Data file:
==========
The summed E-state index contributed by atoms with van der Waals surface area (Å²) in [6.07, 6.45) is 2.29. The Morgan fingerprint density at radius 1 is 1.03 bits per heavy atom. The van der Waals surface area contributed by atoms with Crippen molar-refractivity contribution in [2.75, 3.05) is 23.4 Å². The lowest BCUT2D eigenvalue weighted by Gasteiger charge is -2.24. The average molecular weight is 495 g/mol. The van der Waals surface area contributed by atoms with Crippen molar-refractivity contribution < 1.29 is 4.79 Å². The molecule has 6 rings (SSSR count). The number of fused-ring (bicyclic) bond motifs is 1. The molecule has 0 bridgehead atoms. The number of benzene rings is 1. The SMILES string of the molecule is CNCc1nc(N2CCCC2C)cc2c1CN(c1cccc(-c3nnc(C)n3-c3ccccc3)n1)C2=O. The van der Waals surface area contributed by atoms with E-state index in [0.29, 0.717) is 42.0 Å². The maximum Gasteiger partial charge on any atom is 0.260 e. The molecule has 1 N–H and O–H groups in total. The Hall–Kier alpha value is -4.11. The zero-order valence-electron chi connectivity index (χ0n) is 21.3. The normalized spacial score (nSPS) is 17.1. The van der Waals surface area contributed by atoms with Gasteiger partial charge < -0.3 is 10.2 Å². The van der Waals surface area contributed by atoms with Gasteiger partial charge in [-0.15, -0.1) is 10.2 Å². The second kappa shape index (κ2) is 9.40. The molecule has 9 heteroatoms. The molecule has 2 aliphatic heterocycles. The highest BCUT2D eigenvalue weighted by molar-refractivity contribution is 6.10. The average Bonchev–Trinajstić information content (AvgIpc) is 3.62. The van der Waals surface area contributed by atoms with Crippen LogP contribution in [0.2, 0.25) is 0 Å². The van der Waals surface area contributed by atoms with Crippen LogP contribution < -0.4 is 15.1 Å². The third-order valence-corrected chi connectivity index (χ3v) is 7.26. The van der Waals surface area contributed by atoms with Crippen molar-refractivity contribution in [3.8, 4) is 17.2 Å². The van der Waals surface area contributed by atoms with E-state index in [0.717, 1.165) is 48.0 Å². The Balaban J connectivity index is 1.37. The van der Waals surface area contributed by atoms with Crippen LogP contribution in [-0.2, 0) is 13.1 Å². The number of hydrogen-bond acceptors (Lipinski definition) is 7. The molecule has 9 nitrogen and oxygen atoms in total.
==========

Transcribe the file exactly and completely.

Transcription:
The summed E-state index contributed by atoms with van der Waals surface area (Å²) in [6.07, 6.45) is 2.29. The Morgan fingerprint density at radius 1 is 1.03 bits per heavy atom. The van der Waals surface area contributed by atoms with Crippen molar-refractivity contribution in [2.75, 3.05) is 23.4 Å². The lowest BCUT2D eigenvalue weighted by Gasteiger charge is -2.24. The average molecular weight is 495 g/mol. The van der Waals surface area contributed by atoms with Crippen molar-refractivity contribution < 1.29 is 4.79 Å². The molecule has 6 rings (SSSR count). The number of fused-ring (bicyclic) bond motifs is 1. The molecule has 0 bridgehead atoms. The number of benzene rings is 1. The SMILES string of the molecule is CNCc1nc(N2CCCC2C)cc2c1CN(c1cccc(-c3nnc(C)n3-c3ccccc3)n1)C2=O. The van der Waals surface area contributed by atoms with E-state index in [0.29, 0.717) is 42.0 Å². The maximum Gasteiger partial charge on any atom is 0.260 e. The molecule has 1 N–H and O–H groups in total. The Hall–Kier alpha value is -4.11. The zero-order valence-electron chi connectivity index (χ0n) is 21.3. The normalized spacial score (nSPS) is 17.1. The van der Waals surface area contributed by atoms with Gasteiger partial charge < -0.3 is 10.2 Å². The van der Waals surface area contributed by atoms with Gasteiger partial charge in [-0.15, -0.1) is 10.2 Å². The second kappa shape index (κ2) is 9.40. The molecule has 9 heteroatoms. The molecule has 2 aliphatic heterocycles. The highest BCUT2D eigenvalue weighted by molar-refractivity contribution is 6.10. The average Bonchev–Trinajstić information content (AvgIpc) is 3.62. The van der Waals surface area contributed by atoms with Crippen LogP contribution in [0.2, 0.25) is 0 Å². The van der Waals surface area contributed by atoms with Crippen LogP contribution < -0.4 is 15.1 Å². The third-order valence-corrected chi connectivity index (χ3v) is 7.26. The van der Waals surface area contributed by atoms with Crippen molar-refractivity contribution in [3.8, 4) is 17.2 Å². The van der Waals surface area contributed by atoms with E-state index in [0.717, 1.165) is 48.0 Å². The Balaban J connectivity index is 1.37. The van der Waals surface area contributed by atoms with Crippen LogP contribution in [-0.2, 0) is 13.1 Å². The number of hydrogen-bond acceptors (Lipinski definition) is 7. The molecule has 9 nitrogen and oxygen atoms in total.